1:45 – 3:15 p.m. - Concurrent Workshops

A. Telling Your Financial Stories to Funders
In this workshop you will learn the most effective and creative ways to write grants and proposals that grab donors’ attention, weaving your organization’s story with the facts necessary to demonstrate need. Getting funders to connect with your mission and story is key to moving beyond financial survival to sustainability.

B. Innovative Practices for Nonprofits
Hear from individuals whose organizations have benefitted from nontraditional staffing structures, creative fieldwork, and engaging young leaders on their boards.

3:30 – 5:00 p.m. - Concurrent Workshops

A. Improving Your Media Outreach
Whether traditional or new media, developing effective messaging and outreach so that your ideas and stories are told is a key component of successful organizing. This workshop will cover lessons learned and specific approaches both individuals and non-profits can take in working with print, online and television media outlets.

B. Executive Directors’ Exchange (Advanced Level)


7:00 – 10:00 p.m. - AAI Yalla Change 2012 Gala Banquet

 Byblos Banquet Hall
7258 Chase Road, Dearborn
Phone (313) 584-1234

Join local community leaders and elected officials, members of Congress, and various Yalla Change partners for the launch of the Yalla Change campaign.

Saturday, October 1, 2011


DoubleTree Dearborn-Detroit (Detroit, MI)
5801 Southfield Expressway
Detroit, MI 48228
(313) 336-3340

8:00 – 9:00 a.m. - Networking Breakfast
Breakfast will feature topic-specific table discussions based on suggestions made during Friday’s sessions and workshops.

9:00 – 10:30 a.m. - Opening Policy Plenary
“Arab Americans Today: Who We Are, What We Care About and How We Will Shape 2012”
Join all conferees for a community-based discussion of the issues that define our agenda and how we will tackle them during the conference. We will hear each other’s priorities and formulate a strategy for collectively moving forward on the local, state and national level.

10:45 – 12:00 - Defeating Hate Legislation: From Arizona Copycats to Sharia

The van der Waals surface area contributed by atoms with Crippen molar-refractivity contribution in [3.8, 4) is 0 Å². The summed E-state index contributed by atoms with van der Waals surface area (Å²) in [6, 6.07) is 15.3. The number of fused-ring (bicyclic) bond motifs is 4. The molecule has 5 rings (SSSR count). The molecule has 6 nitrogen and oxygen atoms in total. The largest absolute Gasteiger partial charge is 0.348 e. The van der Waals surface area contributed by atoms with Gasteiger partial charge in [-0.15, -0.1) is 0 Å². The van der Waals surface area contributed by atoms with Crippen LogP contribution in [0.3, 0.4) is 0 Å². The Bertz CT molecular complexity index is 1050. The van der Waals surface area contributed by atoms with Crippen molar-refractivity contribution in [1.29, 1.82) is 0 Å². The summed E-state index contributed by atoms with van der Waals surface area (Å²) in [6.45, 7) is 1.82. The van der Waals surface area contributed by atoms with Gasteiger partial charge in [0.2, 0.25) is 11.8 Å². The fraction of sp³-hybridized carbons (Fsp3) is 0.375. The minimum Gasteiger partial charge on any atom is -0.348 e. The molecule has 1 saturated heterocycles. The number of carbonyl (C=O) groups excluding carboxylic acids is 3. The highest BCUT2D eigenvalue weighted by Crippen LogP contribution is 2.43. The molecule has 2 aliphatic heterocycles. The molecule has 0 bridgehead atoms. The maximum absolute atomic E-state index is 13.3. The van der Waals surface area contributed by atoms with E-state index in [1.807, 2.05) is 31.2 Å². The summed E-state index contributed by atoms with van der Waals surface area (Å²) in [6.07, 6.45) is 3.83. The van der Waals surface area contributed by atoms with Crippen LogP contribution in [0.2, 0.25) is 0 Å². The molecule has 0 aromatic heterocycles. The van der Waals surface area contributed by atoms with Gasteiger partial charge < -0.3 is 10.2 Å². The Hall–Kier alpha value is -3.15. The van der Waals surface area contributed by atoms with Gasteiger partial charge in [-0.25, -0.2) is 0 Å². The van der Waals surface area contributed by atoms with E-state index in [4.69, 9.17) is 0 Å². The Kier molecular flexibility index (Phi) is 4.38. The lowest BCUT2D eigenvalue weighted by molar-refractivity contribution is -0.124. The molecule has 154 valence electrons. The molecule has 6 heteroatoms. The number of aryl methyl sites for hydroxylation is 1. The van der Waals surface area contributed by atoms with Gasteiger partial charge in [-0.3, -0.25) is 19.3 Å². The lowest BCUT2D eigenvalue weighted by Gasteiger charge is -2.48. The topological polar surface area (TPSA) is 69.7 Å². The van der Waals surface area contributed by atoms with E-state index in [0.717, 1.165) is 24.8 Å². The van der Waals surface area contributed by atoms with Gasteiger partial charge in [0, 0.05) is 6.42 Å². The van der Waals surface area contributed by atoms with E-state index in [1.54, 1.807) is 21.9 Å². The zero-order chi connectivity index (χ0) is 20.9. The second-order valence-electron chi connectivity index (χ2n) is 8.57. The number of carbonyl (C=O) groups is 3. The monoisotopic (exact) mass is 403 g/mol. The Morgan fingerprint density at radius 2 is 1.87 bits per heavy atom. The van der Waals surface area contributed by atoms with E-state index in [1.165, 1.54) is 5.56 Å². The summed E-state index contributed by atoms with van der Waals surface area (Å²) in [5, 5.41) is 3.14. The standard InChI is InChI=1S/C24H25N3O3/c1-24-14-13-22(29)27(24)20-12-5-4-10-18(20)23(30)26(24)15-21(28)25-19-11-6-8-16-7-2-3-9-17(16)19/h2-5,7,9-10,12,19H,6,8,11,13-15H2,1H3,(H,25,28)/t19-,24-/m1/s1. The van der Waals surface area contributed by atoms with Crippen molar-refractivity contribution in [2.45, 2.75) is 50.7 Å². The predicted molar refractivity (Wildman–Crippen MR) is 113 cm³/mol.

In this workshop we will discuss the rampant emergence of hate legislation, including the Arizona copycat laws and Sharia bans now in nearly two dozen states across the country. We will examine why it is important for the Arab American community to be an integral partner and voice in the campaigns against these dangerous initiatives.

  • Matt Duss, Policy Analyst, Director Middle East Progress, Center for American Progress
  • Matt Heinz, Arizona State Representative
  • Ali Noorani, Executive Director, National Immigration Forum
  • Dawud Walid, Executive Director, CAIR Michigan.

Concurrent NNAAC Member Workshop:
Building Your Board of Directors
A Board of Directors can be one of your most powerful assets in supporting your organization’s work and mission, but building a Board that is both effective and accountable isn’t easy. This workshop will show you the importance of creating a Board with a range of skill sets and diverse backgrounds, as well as how to identify potential board members, recruitment strategies, board structure, and board renewal and transition.

12:00 - 1:30 p.m. - NNAAC National Awards Luncheon Honoring Public Service

Keynote Speaker and Award presentations.

1:45 – 3:15 p.m. - Islamophobia: The New Politics of Exclusion

 Hear from experts on the funding and coordination behind a campaign that seeks to diminish the political engagement of an entire community.

  • Max Blumenthal, Investigative journalist and best selling author
  • Wajahat Ali, Playwright, essayist, humorist, attorney and principal author of Center for American Progress’ report entitled “Fear, Inc: The Roots of Islamophobia.”
  • Maya Berry, Executive Director, Arab American Institute

Concurrent NNAAC Member Workshop:
The Four Big Secrets to Getting Donors to Give

3:30 – 5:00 p.m. Concurrent Workshops

A. From Online to On-the-Ground